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Business Plan: Your Statement of Purpose

You probably already know that there are different steps involved in writing and creating a good business plan. A proper business plan is a valuable tool for your business or company and can help lead you on a path to great success. The more you know about the different components that go into creating one, the better your business plan will be.

One important part of the business plan is your Statement of Purpose. The statement of purpose shows you know what you want and you are willing to do what it takes to get it. These are qualities that are important to a successful business and it shows you are serious about your company and its success.

What is the statement of purpose?

Your statement of purpose is how you communicate with potential lenders or investors, business partners or even future employees. This is an important part of the business plan and should be taken seriously. You need to be direct, concise and to the point. Don’t waste words or will it up with “fluff” here.

The statement of purpose should include exactly what you want without “beating around the bush” or taking a long time to get there. You should be able to get your complete statement of purpose into about a page of your business plan. If your original is longer, keep revising and cutting until you can get it down to about one full page that describes what you want.

What should be included in the statement of purpose?

So what exactly do you say in your statement of purpose? Your statement of purpose should include a brief description of your company or business, your objectives, your company mission and your keys to success. You should describe the primary service or goods provided and your plan to provide those to the consumer as well as the rate at which you will provide it.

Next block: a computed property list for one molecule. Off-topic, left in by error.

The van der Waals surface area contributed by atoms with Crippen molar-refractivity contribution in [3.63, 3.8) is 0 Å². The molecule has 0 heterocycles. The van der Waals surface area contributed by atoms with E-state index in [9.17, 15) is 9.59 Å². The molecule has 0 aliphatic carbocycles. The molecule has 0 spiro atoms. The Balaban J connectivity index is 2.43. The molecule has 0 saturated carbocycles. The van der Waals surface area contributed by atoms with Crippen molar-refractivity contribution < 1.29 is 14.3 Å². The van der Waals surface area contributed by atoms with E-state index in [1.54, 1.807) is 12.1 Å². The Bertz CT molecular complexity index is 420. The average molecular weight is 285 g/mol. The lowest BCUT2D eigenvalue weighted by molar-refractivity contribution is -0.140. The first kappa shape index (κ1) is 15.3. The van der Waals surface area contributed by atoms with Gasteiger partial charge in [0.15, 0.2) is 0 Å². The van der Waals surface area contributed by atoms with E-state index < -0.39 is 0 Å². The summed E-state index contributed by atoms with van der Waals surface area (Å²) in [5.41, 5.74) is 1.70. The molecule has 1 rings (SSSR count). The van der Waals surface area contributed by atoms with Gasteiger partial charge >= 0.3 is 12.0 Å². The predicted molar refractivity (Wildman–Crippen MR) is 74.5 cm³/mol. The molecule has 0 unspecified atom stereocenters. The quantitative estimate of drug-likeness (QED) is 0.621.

You should then include the current local market for your goods or services and where you predict the majority of your profit to come from. You will also include major achievements of the company or details that show why your business has the ability to thrive in the market and be successful.

 
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Business Plan: Writing the Financial Forecast

When it comes to a business plan, you need a financial forecast. Whether you are trying to seek money from lenders and investors or just looking to plan the business for yourself, you want to see the numbers and you want to project what your profits and losses might be from your business.

Financial Statements

What financial statements do you need to include in your financial forecast? Every business plan should have financial data in it (usually in the back) and this is an important step of the business plan process. You will want to include facts, charts, tables, graphs, formulas and spreadsheets to help represent your financial forecast.

The most common statements to include are the cash flow statement, income statement and balance sheet. These three are interchangeable as they are linked and changes in one will affect the other.

Income Statement

The income statement is pretty simple and self-explanatory. It’s going to describe the proposed cash generating ability of your business. Basically, how much money you project you will be able to earn from your business. You will base your information on the costs of goods, price of your product, revenue, expenses, operating expenses, taxes, profits after taxes, etc.